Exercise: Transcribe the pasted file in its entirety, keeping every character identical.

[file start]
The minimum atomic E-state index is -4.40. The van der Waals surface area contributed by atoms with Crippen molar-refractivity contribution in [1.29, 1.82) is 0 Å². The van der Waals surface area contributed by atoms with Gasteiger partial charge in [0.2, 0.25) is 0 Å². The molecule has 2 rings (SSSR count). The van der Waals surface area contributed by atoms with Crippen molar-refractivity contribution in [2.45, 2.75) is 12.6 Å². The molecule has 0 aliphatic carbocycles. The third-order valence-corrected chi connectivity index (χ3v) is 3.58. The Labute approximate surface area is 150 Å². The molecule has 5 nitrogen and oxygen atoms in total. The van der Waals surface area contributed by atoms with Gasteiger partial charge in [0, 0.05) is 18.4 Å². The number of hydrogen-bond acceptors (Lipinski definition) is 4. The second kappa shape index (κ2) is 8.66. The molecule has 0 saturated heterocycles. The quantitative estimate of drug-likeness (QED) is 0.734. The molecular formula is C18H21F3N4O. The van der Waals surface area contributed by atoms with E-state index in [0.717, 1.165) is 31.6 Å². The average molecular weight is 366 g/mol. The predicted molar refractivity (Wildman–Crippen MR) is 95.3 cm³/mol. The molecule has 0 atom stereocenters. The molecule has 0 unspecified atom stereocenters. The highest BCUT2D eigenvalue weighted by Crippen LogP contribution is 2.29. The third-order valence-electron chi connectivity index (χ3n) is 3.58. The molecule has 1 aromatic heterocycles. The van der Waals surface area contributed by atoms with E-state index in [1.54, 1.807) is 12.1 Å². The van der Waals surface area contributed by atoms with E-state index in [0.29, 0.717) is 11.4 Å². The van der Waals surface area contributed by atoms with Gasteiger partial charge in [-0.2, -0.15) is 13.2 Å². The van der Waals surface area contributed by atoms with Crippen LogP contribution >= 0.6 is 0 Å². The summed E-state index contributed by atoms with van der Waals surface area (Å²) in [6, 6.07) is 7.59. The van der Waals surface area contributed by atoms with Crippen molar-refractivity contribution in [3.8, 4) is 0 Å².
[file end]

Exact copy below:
The minimum atomic E-state index is -4.40. The van der Waals surface area contributed by atoms with Crippen molar-refractivity contribution in [1.29, 1.82) is 0 Å². The van der Waals surface area contributed by atoms with Gasteiger partial charge in [0.2, 0.25) is 0 Å². The molecule has 2 rings (SSSR count). The van der Waals surface area contributed by atoms with Crippen molar-refractivity contribution in [2.45, 2.75) is 12.6 Å². The molecule has 0 aliphatic carbocycles. The third-order valence-corrected chi connectivity index (χ3v) is 3.58. The Labute approximate surface area is 150 Å². The molecule has 5 nitrogen and oxygen atoms in total. The van der Waals surface area contributed by atoms with Gasteiger partial charge in [0, 0.05) is 18.4 Å². The number of hydrogen-bond acceptors (Lipinski definition) is 4. The second kappa shape index (κ2) is 8.66. The molecule has 0 saturated heterocycles. The quantitative estimate of drug-likeness (QED) is 0.734. The molecular formula is C18H21F3N4O. The van der Waals surface area contributed by atoms with E-state index in [0.717, 1.165) is 31.6 Å². The average molecular weight is 366 g/mol. The predicted molar refractivity (Wildman–Crippen MR) is 95.3 cm³/mol. The molecule has 0 atom stereocenters. The molecule has 0 unspecified atom stereocenters. The highest BCUT2D eigenvalue weighted by Crippen LogP contribution is 2.29. The third-order valence-electron chi connectivity index (χ3n) is 3.58. The molecule has 1 aromatic heterocycles. The van der Waals surface area contributed by atoms with E-state index in [1.54, 1.807) is 12.1 Å². The van der Waals surface area contributed by atoms with E-state index in [0.29, 0.717) is 11.4 Å². The van der Waals surface area contributed by atoms with Gasteiger partial charge in [-0.2, -0.15) is 13.2 Å². The van der Waals surface area contributed by atoms with Crippen LogP contribution >= 0.6 is 0 Å². The summed E-state index contributed by atoms with van der Waals surface area (Å²) in [6, 6.07) is 7.59. The van der Waals surface area contributed by atoms with Crippen molar-refractivity contribution in [3.8, 4) is 0 Å².